public func filter(@noescape includeElement: (Self.Generator.Element) -> Bool) -> [Self.Generator.Element]

Filter is a bit different from map in its declaration. The type of the includeElement parameter is a closure that takes a Self.Generator.Element and returns a boolean value. The return type of filter is also an array of the same type as the argument to the closure; Self.Generator.Element. What this means is that the resulting array will be an array with objects of the same type as the origin array.

The filter function calls the closure on every element, and if the closure returns True, then the element will be included in the new array.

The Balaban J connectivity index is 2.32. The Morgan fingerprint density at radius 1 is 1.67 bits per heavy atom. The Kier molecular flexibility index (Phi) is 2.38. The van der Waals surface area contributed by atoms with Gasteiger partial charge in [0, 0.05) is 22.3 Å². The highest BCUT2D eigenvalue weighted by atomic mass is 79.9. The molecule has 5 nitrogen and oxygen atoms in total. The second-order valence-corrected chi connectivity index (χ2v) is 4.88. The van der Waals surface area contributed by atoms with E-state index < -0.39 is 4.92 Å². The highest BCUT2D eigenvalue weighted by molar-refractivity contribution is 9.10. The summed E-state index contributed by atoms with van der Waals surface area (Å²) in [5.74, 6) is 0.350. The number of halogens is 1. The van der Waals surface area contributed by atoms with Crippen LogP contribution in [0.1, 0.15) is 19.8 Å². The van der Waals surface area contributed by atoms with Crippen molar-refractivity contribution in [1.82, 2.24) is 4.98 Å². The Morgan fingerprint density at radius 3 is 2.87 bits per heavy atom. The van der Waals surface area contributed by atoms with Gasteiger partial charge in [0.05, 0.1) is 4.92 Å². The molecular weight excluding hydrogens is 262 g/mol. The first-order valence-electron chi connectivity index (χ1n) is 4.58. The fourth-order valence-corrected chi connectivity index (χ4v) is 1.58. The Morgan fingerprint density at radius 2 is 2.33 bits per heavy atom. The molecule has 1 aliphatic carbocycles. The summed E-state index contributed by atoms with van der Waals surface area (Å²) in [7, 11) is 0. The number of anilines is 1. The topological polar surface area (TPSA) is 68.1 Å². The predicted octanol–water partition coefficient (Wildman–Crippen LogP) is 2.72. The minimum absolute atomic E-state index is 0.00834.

let devices: [String] = ["iPhone", "Samsung Galaxy", "iPad"]
var filteredDevices = devices.filter {
    (let device) -> Bool in
    return device[device.startIndex] == "i"
// filteredDevices = ["iPhone", "iPad"]

// Or similiar...
filteredDevices = devices.filter { $0[$0.startIndex] == "i" }
// filteredDevices = ["iPhone", "iPad"]

And again - Here is the same thing done in Objective-C.

NSArray *devices = @[ @"iPhone", @"Samsung Galaxy", @"iPad" ];
NSMutableArray *mutableFilteredDevices = [NSMutableArray arrayWithCapacity:[devices count]];
for (NSString *device in devices) {
    NSString *firstLetter = [device substringToIndex:1];
    if ([firstLetter isEqualToString:@"i"]) {
        [mutableFilteredDevices addObject:device];
NSArray *filteredDevices = [mutableFilteredDevices copy];
// filteredDevices = @["iPhone", "iPad"]